The ups and downs of a travelling showman
My strongest memory of this summer’s prolonged heatwave was a July weekend in south Wales of all places. I was wilting like an unshorn sheep. Every chip and crack in the town was showing up. The stains on the pink pavers looked like an unwashed frying pan. (We rely on rain to clean our streets in Britain.) I felt tired, fed up, in need of a rest. But, of course, I still went on stage. This was showbusiness.
The next day, I had to catch a train back to London. It gradually became a refugee cattle truck. There was no buffet car. No one had turned up to pour coffee. The air-conditioning had failed. There were more people crowding aboard at every stop. This was because other trains had been cancelled. Cattle mentality. Subdued mooing. We were already late. It was Sunday. It was hot. So what was GWR doing, then? Can’t they run this service? Do they have no “show must go on” mentality at all?
I had caught another train to Birmingham, three days earlier. There had been no chance of it coping with the heat at all. It broke down outside Luton. I took four hours to reach my destination.
Then, leaving Birmingham, the train got stuck in a field for an hour or so. But that was OK because the connection was late, too. The train that had carried me on to Neath had been on time. It struggled through the apocalyptic 86F (30C) of burning mid-Wales. Arriva? Justabouta. But it was incredibly crowded.
There were people standing in all of these trains. Is there no functional business to be made out of this demand? The costs of this form of transportation are already colossal, far more expensive than air travel or car hire – so having to stand is the last straw. I suspected, on my sweltering, prickly-heat, Sunday refugee crawl back to London, that much of the disruption might have been caused by England winning a football match. Was that possible? Surely not. Were the Ginsters-pasty-for-brains fans still out threatening Ikea stores and taking a sickie in a state of jubilation? Mind you, it was sunny. And a Sunday. And people deserve to take a nice day off if they want to. It’s not showbusiness you see.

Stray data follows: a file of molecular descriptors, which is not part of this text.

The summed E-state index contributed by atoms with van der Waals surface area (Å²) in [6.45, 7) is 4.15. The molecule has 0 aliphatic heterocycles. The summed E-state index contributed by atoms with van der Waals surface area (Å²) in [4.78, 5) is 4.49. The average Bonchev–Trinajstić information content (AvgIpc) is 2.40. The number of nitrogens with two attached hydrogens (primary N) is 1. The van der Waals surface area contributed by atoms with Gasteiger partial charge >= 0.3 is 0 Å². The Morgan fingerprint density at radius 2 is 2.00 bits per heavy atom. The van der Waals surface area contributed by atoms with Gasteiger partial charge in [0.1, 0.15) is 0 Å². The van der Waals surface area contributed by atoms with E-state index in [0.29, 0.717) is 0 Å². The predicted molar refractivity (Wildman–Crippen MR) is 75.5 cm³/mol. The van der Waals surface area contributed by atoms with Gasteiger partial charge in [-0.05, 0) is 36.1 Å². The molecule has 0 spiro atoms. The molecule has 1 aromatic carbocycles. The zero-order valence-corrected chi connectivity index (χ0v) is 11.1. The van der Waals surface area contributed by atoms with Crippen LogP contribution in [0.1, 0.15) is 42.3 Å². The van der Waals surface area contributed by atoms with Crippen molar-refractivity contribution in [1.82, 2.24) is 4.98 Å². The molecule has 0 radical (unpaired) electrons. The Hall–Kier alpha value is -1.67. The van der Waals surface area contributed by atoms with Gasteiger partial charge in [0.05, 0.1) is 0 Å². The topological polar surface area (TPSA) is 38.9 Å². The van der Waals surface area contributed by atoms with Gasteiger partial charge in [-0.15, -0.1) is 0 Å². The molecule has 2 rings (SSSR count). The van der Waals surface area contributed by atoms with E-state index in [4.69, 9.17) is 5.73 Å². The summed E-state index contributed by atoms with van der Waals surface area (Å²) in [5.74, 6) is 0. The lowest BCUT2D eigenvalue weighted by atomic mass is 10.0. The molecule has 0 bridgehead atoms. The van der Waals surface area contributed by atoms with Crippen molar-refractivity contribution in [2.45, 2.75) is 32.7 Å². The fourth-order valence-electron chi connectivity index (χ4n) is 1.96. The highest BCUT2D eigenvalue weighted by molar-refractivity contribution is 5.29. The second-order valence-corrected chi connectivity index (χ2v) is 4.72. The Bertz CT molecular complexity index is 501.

I always go by train if I can. Trains connect me with the landscape. I can read. I am old-fashioned in a clicketyclackety kind of a way. And lately I have been travelling all across Europe. With some success. I took the train to Naples, about the same temperature as southern Britain. The trains, however, still got around. They do every summer.
Outside the train window in Shropshire and winding through the hills of Monmouthshire, I did actually congratulate myself on my good fortune at being able to witness such ecstatically uplifting landscapes. A Canadian writer opposite urged me to join her in worshipping the hills outside Ledbury. I did. And all this joy is only really visible by rail. In a car you look at the back of another vehicle for hour after hour.
I would say it’s a matter of will. I somehow suspect that the rail companies don’t really want to run a good service and think that buzzy,
Uplifting: the Monmouthshire landscape